March 1987
Volume 28, Issue 3
Articles  |   March 1987
Inhibition of conjunctival transdifferentiation by topical retinoids.
Investigative Ophthalmology & Visual Science March 1987, Vol.28, 538-542. doi:
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      S C Tseng, L W Hirst, M Farazdaghi, W R Green; Inhibition of conjunctival transdifferentiation by topical retinoids.. Invest. Ophthalmol. Vis. Sci. 1987;28(3):538-542.

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      © ARVO (1962-2015); The Authors (2016-present)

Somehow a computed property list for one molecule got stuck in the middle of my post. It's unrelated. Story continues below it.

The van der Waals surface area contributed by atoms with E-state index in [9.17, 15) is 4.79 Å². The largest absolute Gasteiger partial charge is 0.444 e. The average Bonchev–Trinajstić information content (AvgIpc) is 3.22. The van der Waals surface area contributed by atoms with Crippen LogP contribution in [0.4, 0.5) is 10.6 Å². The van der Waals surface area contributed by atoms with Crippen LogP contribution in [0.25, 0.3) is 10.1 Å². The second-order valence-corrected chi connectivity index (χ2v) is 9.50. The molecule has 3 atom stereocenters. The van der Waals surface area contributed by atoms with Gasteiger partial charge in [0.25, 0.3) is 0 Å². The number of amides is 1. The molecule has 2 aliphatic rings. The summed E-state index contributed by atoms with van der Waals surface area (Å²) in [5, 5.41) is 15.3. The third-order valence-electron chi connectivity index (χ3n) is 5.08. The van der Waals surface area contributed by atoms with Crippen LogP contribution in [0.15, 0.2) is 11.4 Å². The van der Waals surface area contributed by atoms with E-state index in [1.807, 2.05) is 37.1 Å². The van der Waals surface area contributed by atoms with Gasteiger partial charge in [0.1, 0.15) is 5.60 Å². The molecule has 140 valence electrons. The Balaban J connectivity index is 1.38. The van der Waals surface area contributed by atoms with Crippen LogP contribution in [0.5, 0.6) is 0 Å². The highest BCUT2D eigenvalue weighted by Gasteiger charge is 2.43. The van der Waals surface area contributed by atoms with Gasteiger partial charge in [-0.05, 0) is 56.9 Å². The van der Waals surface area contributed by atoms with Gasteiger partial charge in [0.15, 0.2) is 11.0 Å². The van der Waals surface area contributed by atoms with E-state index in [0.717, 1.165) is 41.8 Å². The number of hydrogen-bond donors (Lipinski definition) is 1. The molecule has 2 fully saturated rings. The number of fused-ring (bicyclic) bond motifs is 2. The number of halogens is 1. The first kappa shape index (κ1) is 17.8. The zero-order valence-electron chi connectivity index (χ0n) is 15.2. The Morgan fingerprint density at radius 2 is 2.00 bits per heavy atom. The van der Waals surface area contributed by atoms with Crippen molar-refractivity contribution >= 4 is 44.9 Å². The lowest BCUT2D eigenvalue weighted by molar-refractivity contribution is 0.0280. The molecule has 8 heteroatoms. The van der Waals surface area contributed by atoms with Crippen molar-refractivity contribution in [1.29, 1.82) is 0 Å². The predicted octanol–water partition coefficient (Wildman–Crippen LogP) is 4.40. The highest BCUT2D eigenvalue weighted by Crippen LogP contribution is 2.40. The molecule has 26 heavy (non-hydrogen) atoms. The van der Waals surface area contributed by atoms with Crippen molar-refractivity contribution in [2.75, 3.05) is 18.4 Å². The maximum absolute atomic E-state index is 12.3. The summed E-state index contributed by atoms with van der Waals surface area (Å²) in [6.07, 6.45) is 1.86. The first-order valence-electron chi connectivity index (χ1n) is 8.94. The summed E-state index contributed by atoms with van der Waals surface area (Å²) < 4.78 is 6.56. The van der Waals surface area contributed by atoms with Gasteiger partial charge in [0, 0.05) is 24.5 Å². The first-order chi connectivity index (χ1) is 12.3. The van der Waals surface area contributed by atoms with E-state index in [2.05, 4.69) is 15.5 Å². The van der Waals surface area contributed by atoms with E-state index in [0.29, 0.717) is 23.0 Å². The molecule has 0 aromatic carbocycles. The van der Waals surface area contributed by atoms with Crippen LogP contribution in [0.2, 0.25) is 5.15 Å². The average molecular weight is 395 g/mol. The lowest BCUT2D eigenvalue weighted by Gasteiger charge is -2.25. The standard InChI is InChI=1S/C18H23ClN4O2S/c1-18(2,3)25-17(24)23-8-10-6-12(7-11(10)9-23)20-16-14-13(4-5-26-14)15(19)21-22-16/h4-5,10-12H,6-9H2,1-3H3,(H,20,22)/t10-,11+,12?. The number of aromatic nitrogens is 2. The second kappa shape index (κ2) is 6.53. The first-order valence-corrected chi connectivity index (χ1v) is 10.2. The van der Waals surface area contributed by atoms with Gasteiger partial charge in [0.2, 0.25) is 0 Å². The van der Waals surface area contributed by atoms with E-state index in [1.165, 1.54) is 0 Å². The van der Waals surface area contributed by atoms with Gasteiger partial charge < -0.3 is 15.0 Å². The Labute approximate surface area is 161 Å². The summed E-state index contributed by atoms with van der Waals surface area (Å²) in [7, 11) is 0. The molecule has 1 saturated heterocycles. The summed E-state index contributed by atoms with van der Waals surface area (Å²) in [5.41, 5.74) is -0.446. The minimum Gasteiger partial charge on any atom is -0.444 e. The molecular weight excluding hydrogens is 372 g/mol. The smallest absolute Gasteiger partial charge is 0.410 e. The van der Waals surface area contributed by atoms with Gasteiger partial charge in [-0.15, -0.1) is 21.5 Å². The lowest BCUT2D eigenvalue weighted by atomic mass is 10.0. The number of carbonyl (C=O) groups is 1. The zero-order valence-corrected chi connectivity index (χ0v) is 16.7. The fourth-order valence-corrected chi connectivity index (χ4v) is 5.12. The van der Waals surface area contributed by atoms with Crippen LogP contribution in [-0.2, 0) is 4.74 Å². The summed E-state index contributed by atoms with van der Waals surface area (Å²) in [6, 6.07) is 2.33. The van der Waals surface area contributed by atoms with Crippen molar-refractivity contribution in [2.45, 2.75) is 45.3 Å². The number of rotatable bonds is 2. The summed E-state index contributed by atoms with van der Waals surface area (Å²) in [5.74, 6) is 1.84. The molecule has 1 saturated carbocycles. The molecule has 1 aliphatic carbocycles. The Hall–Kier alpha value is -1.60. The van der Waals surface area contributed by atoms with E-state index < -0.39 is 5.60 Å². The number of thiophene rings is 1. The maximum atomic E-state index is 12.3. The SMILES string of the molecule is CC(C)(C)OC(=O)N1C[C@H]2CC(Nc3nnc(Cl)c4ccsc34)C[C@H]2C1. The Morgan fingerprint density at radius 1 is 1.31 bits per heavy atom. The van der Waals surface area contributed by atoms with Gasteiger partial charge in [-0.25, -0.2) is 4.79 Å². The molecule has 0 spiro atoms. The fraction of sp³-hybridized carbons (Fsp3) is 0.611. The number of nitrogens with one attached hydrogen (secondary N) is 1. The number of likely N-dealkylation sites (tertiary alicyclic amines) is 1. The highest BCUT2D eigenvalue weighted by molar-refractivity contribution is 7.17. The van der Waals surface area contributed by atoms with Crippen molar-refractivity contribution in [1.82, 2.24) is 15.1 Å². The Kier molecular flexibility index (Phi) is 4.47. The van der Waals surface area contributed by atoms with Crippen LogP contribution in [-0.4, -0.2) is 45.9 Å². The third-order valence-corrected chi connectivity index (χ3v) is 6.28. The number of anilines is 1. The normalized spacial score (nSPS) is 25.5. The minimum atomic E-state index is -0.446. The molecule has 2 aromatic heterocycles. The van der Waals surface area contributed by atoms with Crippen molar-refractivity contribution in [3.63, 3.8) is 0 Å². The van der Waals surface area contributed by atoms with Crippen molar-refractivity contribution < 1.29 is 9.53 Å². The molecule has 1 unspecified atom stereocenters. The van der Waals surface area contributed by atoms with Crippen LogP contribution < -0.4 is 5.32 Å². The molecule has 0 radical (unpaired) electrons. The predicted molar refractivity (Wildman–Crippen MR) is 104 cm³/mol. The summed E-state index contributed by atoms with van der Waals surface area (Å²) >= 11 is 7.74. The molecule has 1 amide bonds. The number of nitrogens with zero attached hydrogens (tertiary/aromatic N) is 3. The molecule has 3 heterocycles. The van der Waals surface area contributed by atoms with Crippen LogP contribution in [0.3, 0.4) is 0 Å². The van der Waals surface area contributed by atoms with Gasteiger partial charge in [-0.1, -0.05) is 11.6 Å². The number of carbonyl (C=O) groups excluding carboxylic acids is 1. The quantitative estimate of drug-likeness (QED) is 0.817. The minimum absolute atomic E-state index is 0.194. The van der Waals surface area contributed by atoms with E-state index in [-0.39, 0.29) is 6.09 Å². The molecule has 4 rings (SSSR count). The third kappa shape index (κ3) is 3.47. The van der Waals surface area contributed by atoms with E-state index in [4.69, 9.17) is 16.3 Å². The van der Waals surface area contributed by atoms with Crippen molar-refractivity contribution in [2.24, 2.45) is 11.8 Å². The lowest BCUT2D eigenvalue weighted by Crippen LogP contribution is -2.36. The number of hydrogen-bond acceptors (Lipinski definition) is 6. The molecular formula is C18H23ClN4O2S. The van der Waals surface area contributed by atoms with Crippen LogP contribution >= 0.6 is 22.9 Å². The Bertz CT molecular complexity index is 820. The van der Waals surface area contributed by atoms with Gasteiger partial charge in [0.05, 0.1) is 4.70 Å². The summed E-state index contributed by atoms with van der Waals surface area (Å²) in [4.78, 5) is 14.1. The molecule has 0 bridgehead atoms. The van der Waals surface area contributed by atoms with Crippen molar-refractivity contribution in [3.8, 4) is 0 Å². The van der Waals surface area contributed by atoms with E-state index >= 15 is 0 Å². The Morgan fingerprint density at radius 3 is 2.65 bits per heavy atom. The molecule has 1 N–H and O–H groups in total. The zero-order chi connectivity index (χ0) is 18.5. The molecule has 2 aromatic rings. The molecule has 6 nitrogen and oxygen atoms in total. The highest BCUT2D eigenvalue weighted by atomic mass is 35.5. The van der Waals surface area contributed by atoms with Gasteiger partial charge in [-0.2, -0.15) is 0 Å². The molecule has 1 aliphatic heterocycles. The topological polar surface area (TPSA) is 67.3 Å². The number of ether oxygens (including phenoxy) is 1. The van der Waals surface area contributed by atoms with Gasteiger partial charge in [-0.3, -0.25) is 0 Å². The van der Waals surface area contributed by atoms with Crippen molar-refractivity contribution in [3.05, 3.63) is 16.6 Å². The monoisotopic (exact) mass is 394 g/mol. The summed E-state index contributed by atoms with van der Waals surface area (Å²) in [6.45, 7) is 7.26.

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During the healing of a total corneal epithelial defect extending beyond the limbus, conjunctival transdifferentiation can be inhibited by corneal vascularization as evidenced by the lack of morphological transformation of the conjunctival epithelium into a cornea-like epithelium and the persistence of goblet cells on the corneal surface. We speculated that corneal vascularization might play a causative role in inhibiting conjunctival transdifferentiation, and examined the hypothesis that vitamin A or retinoids might be one of the blood-borne factors in modulating this process. To test this hypothesis, we created total corneal epithelial defects extending 3 mm beyond the limbus in rabbits using n-heptanol, and segregated the resultant corneas into nonvascularized and vascularized groups. After re-epithelialization, both groups received topical 0.1% Etretinate (Roche-Hoffmann, Nutley, NJ) or 13-cis retinoic acid in corn oil three times a day for 8 weeks. Controls received corn oil only. The extent of transdifferentiation was analyzed by assaying goblet cell density and distribution using flat-mount preparations and Alcian blue and periodic acid-Schiff stains (Fischer Scientific Co., Fair Lawn, NJ) and by conventional histology. Topical retinoid application inhibited conjunctival transdifferentiation in nonvascularized corneas to the same extent as that caused by corneal vascularization, suggesting that vitamin A is an important blood-borne factor for goblet cell maintenance. Its relative deficiency in the normal avascular cornea may explain why conjunctival transdifferentiation occurs.


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